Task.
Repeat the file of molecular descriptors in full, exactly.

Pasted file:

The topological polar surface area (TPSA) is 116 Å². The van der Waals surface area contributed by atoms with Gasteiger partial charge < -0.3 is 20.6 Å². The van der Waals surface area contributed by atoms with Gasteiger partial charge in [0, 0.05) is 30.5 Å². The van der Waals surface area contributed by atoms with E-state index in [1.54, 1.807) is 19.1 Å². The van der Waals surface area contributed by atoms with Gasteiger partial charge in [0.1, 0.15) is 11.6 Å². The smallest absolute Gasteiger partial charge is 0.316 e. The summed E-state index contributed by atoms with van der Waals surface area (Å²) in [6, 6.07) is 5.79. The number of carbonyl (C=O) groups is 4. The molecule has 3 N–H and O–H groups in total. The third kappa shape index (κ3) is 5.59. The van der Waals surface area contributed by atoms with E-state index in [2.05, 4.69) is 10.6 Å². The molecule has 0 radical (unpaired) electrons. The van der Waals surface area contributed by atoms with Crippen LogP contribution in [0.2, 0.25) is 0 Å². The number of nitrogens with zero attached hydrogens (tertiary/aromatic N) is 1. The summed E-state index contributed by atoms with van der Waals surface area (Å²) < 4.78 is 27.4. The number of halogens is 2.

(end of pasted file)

The topological polar surface area (TPSA) is 116 Å². The van der Waals surface area contributed by atoms with Gasteiger partial charge < -0.3 is 20.6 Å². The van der Waals surface area contributed by atoms with Gasteiger partial charge in [0, 0.05) is 30.5 Å². The van der Waals surface area contributed by atoms with E-state index in [1.54, 1.807) is 19.1 Å². The van der Waals surface area contributed by atoms with Gasteiger partial charge in [0.1, 0.15) is 11.6 Å². The smallest absolute Gasteiger partial charge is 0.316 e. The summed E-state index contributed by atoms with van der Waals surface area (Å²) in [6, 6.07) is 5.79. The number of carbonyl (C=O) groups is 4. The molecule has 3 N–H and O–H groups in total. The third kappa shape index (κ3) is 5.59. The van der Waals surface area contributed by atoms with E-state index in [2.05, 4.69) is 10.6 Å². The molecule has 0 radical (unpaired) electrons. The van der Waals surface area contributed by atoms with Crippen LogP contribution in [0.2, 0.25) is 0 Å². The number of nitrogens with zero attached hydrogens (tertiary/aromatic N) is 1. The summed E-state index contributed by atoms with van der Waals surface area (Å²) < 4.78 is 27.4. The number of halogens is 2.